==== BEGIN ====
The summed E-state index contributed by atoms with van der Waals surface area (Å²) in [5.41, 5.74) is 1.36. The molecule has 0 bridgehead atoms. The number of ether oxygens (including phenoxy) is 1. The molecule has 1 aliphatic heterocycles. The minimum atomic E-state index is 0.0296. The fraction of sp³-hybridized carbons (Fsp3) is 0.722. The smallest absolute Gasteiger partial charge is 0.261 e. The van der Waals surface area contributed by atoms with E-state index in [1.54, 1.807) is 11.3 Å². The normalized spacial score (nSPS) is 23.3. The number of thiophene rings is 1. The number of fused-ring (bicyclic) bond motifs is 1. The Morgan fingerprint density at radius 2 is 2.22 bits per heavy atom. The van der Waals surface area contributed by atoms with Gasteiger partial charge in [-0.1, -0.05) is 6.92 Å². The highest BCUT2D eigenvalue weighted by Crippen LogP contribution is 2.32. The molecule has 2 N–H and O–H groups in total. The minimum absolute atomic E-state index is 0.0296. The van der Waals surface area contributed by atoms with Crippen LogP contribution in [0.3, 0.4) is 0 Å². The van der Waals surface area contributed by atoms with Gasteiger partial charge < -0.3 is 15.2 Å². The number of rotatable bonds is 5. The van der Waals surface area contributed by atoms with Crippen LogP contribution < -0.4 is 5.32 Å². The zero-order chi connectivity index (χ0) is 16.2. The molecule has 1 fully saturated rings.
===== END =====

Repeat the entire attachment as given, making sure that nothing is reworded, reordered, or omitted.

The summed E-state index contributed by atoms with van der Waals surface area (Å²) in [5.41, 5.74) is 1.36. The molecule has 0 bridgehead atoms. The number of ether oxygens (including phenoxy) is 1. The molecule has 1 aliphatic heterocycles. The minimum atomic E-state index is 0.0296. The fraction of sp³-hybridized carbons (Fsp3) is 0.722. The smallest absolute Gasteiger partial charge is 0.261 e. The van der Waals surface area contributed by atoms with E-state index in [1.54, 1.807) is 11.3 Å². The normalized spacial score (nSPS) is 23.3. The number of thiophene rings is 1. The number of fused-ring (bicyclic) bond motifs is 1. The Morgan fingerprint density at radius 2 is 2.22 bits per heavy atom. The van der Waals surface area contributed by atoms with Gasteiger partial charge in [-0.1, -0.05) is 6.92 Å². The highest BCUT2D eigenvalue weighted by Crippen LogP contribution is 2.32. The molecule has 2 N–H and O–H groups in total. The minimum absolute atomic E-state index is 0.0296. The van der Waals surface area contributed by atoms with Crippen LogP contribution in [0.3, 0.4) is 0 Å². The van der Waals surface area contributed by atoms with Gasteiger partial charge < -0.3 is 15.2 Å². The number of rotatable bonds is 5. The van der Waals surface area contributed by atoms with Crippen LogP contribution < -0.4 is 5.32 Å². The zero-order chi connectivity index (χ0) is 16.2. The molecule has 1 fully saturated rings.